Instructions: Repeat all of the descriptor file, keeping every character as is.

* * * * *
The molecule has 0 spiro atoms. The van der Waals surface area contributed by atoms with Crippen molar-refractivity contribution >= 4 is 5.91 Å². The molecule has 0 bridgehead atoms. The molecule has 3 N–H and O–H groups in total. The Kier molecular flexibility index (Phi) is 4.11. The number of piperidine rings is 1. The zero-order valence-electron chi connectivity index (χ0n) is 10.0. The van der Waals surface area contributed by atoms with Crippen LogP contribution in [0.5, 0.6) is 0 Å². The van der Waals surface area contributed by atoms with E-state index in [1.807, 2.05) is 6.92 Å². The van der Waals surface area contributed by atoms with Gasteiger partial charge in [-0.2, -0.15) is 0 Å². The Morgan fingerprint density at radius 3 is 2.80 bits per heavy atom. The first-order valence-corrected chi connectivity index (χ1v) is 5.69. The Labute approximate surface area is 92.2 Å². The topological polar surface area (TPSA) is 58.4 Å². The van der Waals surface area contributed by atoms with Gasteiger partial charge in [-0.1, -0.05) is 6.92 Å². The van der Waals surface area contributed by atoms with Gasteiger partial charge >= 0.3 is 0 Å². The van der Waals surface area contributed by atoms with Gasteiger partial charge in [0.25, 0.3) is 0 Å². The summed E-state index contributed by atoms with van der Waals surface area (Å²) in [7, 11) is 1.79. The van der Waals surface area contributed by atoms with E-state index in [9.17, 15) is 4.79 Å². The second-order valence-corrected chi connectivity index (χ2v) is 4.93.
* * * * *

The molecule has 0 spiro atoms. The van der Waals surface area contributed by atoms with Crippen molar-refractivity contribution >= 4 is 5.91 Å². The molecule has 0 bridgehead atoms. The molecule has 3 N–H and O–H groups in total. The Kier molecular flexibility index (Phi) is 4.11. The number of piperidine rings is 1. The zero-order valence-electron chi connectivity index (χ0n) is 10.0. The van der Waals surface area contributed by atoms with Crippen LogP contribution in [0.5, 0.6) is 0 Å². The van der Waals surface area contributed by atoms with E-state index in [1.807, 2.05) is 6.92 Å². The van der Waals surface area contributed by atoms with Gasteiger partial charge in [-0.2, -0.15) is 0 Å². The Morgan fingerprint density at radius 3 is 2.80 bits per heavy atom. The first-order valence-corrected chi connectivity index (χ1v) is 5.69. The Labute approximate surface area is 92.2 Å². The topological polar surface area (TPSA) is 58.4 Å². The van der Waals surface area contributed by atoms with Gasteiger partial charge in [-0.1, -0.05) is 6.92 Å². The van der Waals surface area contributed by atoms with Gasteiger partial charge >= 0.3 is 0 Å². The van der Waals surface area contributed by atoms with Gasteiger partial charge in [0.25, 0.3) is 0 Å². The summed E-state index contributed by atoms with van der Waals surface area (Å²) in [7, 11) is 1.79. The van der Waals surface area contributed by atoms with E-state index in [9.17, 15) is 4.79 Å². The second-order valence-corrected chi connectivity index (χ2v) is 4.93.